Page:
Jewelers Row


Jewelers Row in Center City Philadelphia emerged in the 1880s and over time became home to more than two hundred jewelry retailers, wholesalers, and craftsmen. Many of these businesses were owned by the same families for generations. By the twenty-first century, Jewelers Row had become regarded as the oldest diamond district in the United States, second in size only to the jewelry district in New York City. Located within the East Center City Commercial Historic District, Jewelers Row embodied Philadelphia’s commercial legacy, linking small-scale, family-owned manufacturing businesses with the city’s well-established financial institutions and a retail industry synonymous with quality merchandise.

A black and white photograph of 700 Sansom Street in Philadelphia.
This building at 700 Sansom Street, one of the remaining original structures of what was once Carstairs Row—named after the architect—was at one time a jeweler’s shop. (

Situated in the heart of the original city plan for Philadelphia, on Sansom Street between Seventh and Eighth Streets and on Eighth Street between Chestnut and Walnut Streets, Jewelers Row reflected the architectural and developmental history of the city. These blocks were originally laid out by William Penn (1644-1718) and his surveyor general, Thomas Holme (1624-95). Following Penn’s death in 1718, his son Thomas Penn (1702-75) sold the land in 1726 to Isaac Norris Sr. (1671-1735), a prominent merchant and statesman. The property remained in the Norris family for much of the eighteenth century, until its sale in 1791 to merchant and financier Robert Morris (1734-1806). In 1794, Morris began construction of a mansion, designed by the French-born architect and civil engineer Pierre Charles L’Enfant (1754-1825), on his newly acquired Chestnut Street lot. However, between the expenses incurred during the American Revolution and a series of failed investments in land speculation, Morris fell into bankruptcy, and his unfinished mansion became known as “Morris’s Folly.”

After the city government confiscated the land to pay Morris’s debts, in 1798 the block of Walnut Street from Seventh to Eighth Streets was purchased in a sheriff’s sale by the Quaker philanthropist and real estate developer William Sansom (1763-1840). He tore down the mansion and bisected the property with an eponymous east-west street. He contracted with Benjamin Latrobe (1764-1820) to construct speculative housing on the north side of Walnut Street, while the Scottish architect Thomas Carstairs (1759?-1830) was hired to construct housing on the south side of the newly developed Sansom Street. Between 1800 and 1802, Carstairs proceeded to build a block-long series of twenty-two identical Georgian-style row houses known as Carstairs Row, modeled after earlier patterns of row houses constructed in the squares of London, Bath, and Dublin. To attract tenants to this relatively undeveloped area of the city, Sansom paved the street at his own expense.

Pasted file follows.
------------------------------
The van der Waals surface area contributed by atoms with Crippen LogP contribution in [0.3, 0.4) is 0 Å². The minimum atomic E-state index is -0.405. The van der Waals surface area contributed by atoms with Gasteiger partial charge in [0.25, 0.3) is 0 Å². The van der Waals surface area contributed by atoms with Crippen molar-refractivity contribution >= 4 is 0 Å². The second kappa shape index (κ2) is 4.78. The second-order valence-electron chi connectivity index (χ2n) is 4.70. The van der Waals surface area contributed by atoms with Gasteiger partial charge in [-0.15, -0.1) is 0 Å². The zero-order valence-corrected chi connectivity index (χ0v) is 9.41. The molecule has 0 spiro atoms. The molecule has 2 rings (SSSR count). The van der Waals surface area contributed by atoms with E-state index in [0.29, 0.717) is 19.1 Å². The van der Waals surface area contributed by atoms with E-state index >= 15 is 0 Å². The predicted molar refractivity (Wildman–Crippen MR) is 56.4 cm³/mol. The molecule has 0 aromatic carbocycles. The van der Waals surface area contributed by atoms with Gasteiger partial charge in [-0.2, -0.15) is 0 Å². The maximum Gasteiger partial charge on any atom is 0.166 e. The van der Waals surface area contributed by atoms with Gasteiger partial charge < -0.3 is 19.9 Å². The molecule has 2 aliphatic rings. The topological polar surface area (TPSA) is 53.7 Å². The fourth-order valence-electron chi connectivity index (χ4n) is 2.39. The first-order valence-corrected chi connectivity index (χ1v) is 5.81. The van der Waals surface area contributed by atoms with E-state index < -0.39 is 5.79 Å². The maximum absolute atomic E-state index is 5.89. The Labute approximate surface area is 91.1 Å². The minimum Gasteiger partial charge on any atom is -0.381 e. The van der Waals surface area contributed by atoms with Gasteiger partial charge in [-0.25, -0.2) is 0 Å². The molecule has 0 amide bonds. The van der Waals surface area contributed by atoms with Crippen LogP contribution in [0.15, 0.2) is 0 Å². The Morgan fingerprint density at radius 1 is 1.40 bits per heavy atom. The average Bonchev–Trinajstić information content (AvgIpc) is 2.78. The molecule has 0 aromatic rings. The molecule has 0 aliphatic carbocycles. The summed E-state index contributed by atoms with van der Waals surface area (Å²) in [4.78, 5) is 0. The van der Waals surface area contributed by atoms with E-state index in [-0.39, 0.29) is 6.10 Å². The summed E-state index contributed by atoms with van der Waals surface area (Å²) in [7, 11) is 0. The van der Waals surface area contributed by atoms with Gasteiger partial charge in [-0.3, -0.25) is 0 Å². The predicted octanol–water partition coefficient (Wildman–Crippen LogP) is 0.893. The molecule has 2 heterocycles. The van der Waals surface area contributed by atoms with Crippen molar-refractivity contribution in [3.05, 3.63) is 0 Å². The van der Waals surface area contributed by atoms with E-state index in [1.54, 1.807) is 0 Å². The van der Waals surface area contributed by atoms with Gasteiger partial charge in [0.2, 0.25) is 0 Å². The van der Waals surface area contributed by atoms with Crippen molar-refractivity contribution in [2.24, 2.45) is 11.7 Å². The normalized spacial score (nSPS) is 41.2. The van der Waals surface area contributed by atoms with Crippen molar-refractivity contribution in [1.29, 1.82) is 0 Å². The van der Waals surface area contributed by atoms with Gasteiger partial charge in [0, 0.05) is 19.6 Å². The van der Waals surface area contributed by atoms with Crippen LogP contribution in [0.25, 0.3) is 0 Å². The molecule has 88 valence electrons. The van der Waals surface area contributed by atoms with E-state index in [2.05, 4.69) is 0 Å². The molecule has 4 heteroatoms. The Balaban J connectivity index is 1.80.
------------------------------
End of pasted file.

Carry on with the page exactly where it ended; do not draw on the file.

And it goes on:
Over the course of the nineteenth century, increasing industrial and commercial development, spanning an area from Walnut Street in the south to Arch Street in the north, spurred interest in creating new residential districts. Following the consolidation of the city with Philadelphia County in 1854, the city’s wealthier residents moved westward to the more fashionable Rittenhouse Square and new neighborhoods across the Schuylkill River in West Philadelphia. The row houses they left behind in older and increasingly working-class and ethnic neighborhoods became available for commercial uses. The Chestnut and Market neighborhoods became major intersections for horse car, omnibus, and later electric trolley routes from West Philadelphia and Rittenhouse, linking wealthy Philadelphians to the city’s retail and financial institutions.

A black and white photograph of the 700 block of Sansom Street in Philadelphia.
This view of south side of the 700 block of Sansom Street shows several of the jewelry shops in 1963. The building in the background is the Curtis Publishing Company building, built in 1910. (

Before it became a jewelry district in the late nineteenth and early twentieth centuries, the 700 block of Sansom Street was the center of a thriving engraving trade, which benefited from its proximity to an established printing industry, including many publishing firms on Sansom Street or nearby on Chestnut Street. The engraving business, with its high level of technical expertise and precision, formed a natural relationship with jewelry and watchmaking crafters and suppliers, who used a similar set of skills and tools. Over time, independent engravers continued to prosper due to the booming publishing industry, but they did not increase in number. Meanwhile, scores of diamond wholesalers, setters, crafters, lapidaries, and similar luxury industries moved onto the Row, bolstered by several waves of Eastern European and Jewish immigrants who settled in Philadelphia between the 1880s and early 1900s. For example, about a dozen engravers plied their trade on the 700 block of Sansom between 1879 and 1908. At the same time, the number of jewelry and diamond sellers and manufacturers exploded from five to more than seventy-five and eventually surpassed two hundred establishments by 1930.